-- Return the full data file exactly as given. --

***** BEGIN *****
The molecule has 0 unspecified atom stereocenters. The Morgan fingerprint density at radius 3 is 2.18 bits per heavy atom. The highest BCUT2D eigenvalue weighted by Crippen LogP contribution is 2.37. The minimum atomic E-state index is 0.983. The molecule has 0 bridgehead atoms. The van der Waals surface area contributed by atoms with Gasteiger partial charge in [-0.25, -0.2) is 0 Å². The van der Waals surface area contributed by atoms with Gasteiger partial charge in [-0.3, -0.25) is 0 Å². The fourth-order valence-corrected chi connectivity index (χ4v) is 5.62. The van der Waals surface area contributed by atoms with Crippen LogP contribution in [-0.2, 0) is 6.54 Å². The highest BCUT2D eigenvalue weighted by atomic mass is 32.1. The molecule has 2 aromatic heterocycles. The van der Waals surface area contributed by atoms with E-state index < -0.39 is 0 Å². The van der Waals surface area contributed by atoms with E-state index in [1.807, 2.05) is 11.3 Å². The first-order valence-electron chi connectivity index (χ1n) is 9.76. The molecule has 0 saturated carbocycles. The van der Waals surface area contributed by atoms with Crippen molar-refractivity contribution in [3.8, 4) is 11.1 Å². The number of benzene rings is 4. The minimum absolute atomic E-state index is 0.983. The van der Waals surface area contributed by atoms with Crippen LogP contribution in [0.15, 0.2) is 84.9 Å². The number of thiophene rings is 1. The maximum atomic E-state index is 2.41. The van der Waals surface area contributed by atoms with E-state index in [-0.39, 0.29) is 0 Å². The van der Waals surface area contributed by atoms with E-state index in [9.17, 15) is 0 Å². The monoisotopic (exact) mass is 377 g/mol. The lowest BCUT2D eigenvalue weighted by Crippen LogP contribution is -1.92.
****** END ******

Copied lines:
The molecule has 0 unspecified atom stereocenters. The Morgan fingerprint density at radius 3 is 2.18 bits per heavy atom. The highest BCUT2D eigenvalue weighted by Crippen LogP contribution is 2.37. The minimum atomic E-state index is 0.983. The molecule has 0 bridgehead atoms. The van der Waals surface area contributed by atoms with Gasteiger partial charge in [-0.25, -0.2) is 0 Å². The van der Waals surface area contributed by atoms with Gasteiger partial charge in [-0.3, -0.25) is 0 Å². The fourth-order valence-corrected chi connectivity index (χ4v) is 5.62. The van der Waals surface area contributed by atoms with Crippen LogP contribution in [-0.2, 0) is 6.54 Å². The highest BCUT2D eigenvalue weighted by atomic mass is 32.1. The molecule has 2 aromatic heterocycles. The van der Waals surface area contributed by atoms with E-state index < -0.39 is 0 Å². The van der Waals surface area contributed by atoms with E-state index in [1.807, 2.05) is 11.3 Å². The first-order valence-electron chi connectivity index (χ1n) is 9.76. The molecule has 0 saturated carbocycles. The van der Waals surface area contributed by atoms with Crippen molar-refractivity contribution in [3.8, 4) is 11.1 Å². The number of benzene rings is 4. The minimum absolute atomic E-state index is 0.983. The van der Waals surface area contributed by atoms with Crippen LogP contribution in [0.15, 0.2) is 84.9 Å². The number of thiophene rings is 1. The maximum atomic E-state index is 2.41. The van der Waals surface area contributed by atoms with E-state index in [-0.39, 0.29) is 0 Å². The van der Waals surface area contributed by atoms with E-state index in [9.17, 15) is 0 Å². The monoisotopic (exact) mass is 377 g/mol. The lowest BCUT2D eigenvalue weighted by Crippen LogP contribution is -1.92.